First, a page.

Recent Nasal Preps Less Effective Than Injected Vax for Flu in Kids

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Nasal influenza vaccine less effective than injected vaccine in children.
Nasal influenza vaccine less effective than injected vaccine in children.

HealthDay News -- The quadrivalent live attenuated influenza vaccine (LAIV4) is less effective than inactivated influenza vaccine (IIV) against influenza A/H1N1pdm09 in all pediatric age groups, according to research published online Jan. 7 in Pediatrics.

Jessie R. Chung, M.P.H., from the U.S. Centers for Disease Control and Prevention in Atlanta, and colleagues combined data from five U.S. studies from 2013-2014 through 2015-2016 to compare the vaccine effectiveness (VE) of LAIV4 and IIV among patients aged 2 to 17 years with medically attended, laboratory-confirmed influenza. Data were analyzed by influenza season, subtype, age group, and prior vaccination status.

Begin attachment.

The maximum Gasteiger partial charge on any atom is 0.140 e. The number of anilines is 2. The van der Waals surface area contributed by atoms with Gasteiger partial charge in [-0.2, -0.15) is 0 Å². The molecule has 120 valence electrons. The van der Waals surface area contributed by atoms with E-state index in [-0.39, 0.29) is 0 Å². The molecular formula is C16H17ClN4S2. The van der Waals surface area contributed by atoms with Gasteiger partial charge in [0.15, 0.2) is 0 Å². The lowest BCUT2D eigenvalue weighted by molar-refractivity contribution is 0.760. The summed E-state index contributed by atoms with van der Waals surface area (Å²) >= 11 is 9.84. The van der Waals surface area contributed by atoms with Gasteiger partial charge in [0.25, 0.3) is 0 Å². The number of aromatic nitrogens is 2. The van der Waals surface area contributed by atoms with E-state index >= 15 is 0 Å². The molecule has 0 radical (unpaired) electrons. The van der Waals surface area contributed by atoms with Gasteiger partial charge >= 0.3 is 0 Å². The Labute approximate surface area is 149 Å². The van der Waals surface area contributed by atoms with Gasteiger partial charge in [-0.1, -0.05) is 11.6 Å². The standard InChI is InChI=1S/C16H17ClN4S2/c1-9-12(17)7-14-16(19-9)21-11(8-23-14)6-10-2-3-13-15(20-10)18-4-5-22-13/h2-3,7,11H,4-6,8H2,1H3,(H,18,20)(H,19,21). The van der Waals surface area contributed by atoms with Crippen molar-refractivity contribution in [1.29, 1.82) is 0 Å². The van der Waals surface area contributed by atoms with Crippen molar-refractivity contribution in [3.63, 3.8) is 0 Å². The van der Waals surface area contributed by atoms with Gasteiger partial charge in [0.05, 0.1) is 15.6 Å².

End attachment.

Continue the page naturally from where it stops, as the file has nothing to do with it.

The researchers found that of 17,173 patients, 4,579 received IIV, 1,979 received LAIV4, and 10,615 were unvaccinated. VE was 67 percent against influenza A/H1N1pdm09 (95 percent confidence interval, 62 to 72 percent) for IIV and 20 percent for LAIV4 (95 percent confidence interval, −6 to 39 percent). When the researchers stratified data by vaccination in the previous season, results were similar. Compared with IIV recipients, LAIV4 recipients had significantly higher odds of influenza A/H1N1pdm09 (odds ratio, 2.66). However, against influenza A/H3N2 and B, LAIV4 and IIV had similar effectiveness. Findings were similar when data were stratified by influenza season and age group.

"From this pooled individual patient-level data analysis, we found reduced effectiveness of LAIV4 against influenza A/H1N1pdm09 compared with IIV, which is consistent with published results from the individual studies included," the authors write.

Two authors disclosed financial ties to AstraZeneca, and one of the trials was supported by MedImmune, a member of the AstraZeneca Group.

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